Free-agent starting pitcher CC Sabathia (Milwaukee Brewers) has agreed to a seven-year deal worth approximately $161 million with the New York Yankees. The contract is the largest ever for a pitcher and the fourth largest in major league history. The deal is still considered preliminary but will be officially completed after Sabathia passes a physical and the remaining language issues are resolved.
Sabathia's dominance once he was traded from the Cleveland Indians to the Brewers last season is well documented. He went 11-2 with a 1.65 ERA and 128 strikeouts in 130 2/3 innings with the Brewers. It's likely that part of the reason he was so dominant was because hitters in the National League hadn't faced him much in their careers. He struggled at times before the trade, though, going 6-8 with a 3.83 ERA with Cleveland in the first half.
After struggling with control early in his career, Sabathia saw his walks drop three years in a row before watching them rise from 37 to 59 last season. In fairness, though, he pitched a career-high 253 innings in 2008 with many of them coming on short rest. It's also worth noting that 35 of his 59 walks came with the bases empty, which shows he was more careful with his control once runners had reached base.
Sabathia has also struggled mightily in the playoffs, sporting a 1-3 mark with a 7.92 ERA and has 22 walks in 25 career playoff innings. While postseason struggles aren't of particular importance to fantasy owners, it may be an indication that Sabathia could struggle under the microscope of pitching in the American League East. Also, while it might be a moot point with a new stadium opening in 2009, Sabathia was 1-4 with an 8.61 ERA at Yankee Stadium in his career.
However, unquestionably the two biggest concerns in regards to Sabathia are his weight (officially listed at 290 pounds) and the number of innings he has pitched, particularly over the past two seasons - 513 combined including the playoffs. These are issues that may not manifest themselves in 2009, but they're something to be aware of.
The good news
Sabathia is a proven winner, averaging 14.6 wins per season during his eight-year career, and has been one of the game's most durable arms. He hasn't had an ERA higher than 3.22 since 2005 and is capable of racking up a ton of strikeouts given his workload.
Another positive item is that Sabathia doesn't have a huge gap between home and away numbers in his career. He has a 3.63 ERA at home and a 3.68 ERA on the road in 829 2/3 career innings in each split. He has been equally tough on lefties and righties as well with lefty hitters hitting .240 and righties batting .249 against him during his career.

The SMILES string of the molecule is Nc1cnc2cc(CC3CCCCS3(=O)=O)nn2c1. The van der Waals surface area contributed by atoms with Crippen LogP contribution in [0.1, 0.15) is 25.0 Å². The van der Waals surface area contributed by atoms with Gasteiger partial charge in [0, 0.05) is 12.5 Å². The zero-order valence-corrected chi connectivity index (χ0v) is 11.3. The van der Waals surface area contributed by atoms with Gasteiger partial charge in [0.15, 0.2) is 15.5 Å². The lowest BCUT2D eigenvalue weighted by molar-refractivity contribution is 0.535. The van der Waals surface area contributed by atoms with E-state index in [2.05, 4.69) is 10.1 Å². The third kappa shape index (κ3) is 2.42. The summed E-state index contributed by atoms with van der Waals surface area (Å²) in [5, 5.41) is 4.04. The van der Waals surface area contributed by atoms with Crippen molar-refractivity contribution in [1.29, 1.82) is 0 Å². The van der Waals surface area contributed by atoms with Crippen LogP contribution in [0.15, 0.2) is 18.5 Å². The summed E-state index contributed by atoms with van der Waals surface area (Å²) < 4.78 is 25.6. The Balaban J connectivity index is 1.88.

Sabathia has handled his upcoming divisional foes well in the past. He has a 3.91 ERA against the Boston Red Sox, a 2.38 ERA against the Baltimore Orioles, a 2.44 ERA against the Tampa Bay Rays and a 3.46 ERA against the Toronto Blue Jays in his career.
His move to the AL East shouldn't be much of a detriment. In fact, one could argue that the offenses he faced throughout his career in the American League Central were more power packed than the lineups he'll face in the East, sans the Red Sox. One thing is for sure - Sabathia will get run support, which eluded him at times in Cleveland.
Fantasy baseball outlook
While one shouldn't expect to see Sabathia post the same dominant numbers he did with the Brewers, he's still in his prime as a premier fantasy starter that will be just 29 years old midway through next season. With the added run support, Sabathia could finally surpass the 20-win plateau in 2009. He probably won't repeat his 8.93 K/9 ratio last season as his career K/9 ratio is 7.56, and it was 7.81 in his Cy Young-winning 2007 season.
Sabathia's dominant second half and arrival in New York are sure to shoot him up draft boards, likely to the point of being overvalued. He should continue to be a consistent fantasy starter, but those drafting him before the late third or early fourth round are taking a risk and eschewing sound fantasy baseball strategy.
About Ryan Dodson
Dodson is a KFFL Contributor and has been with KFFL since 2002.
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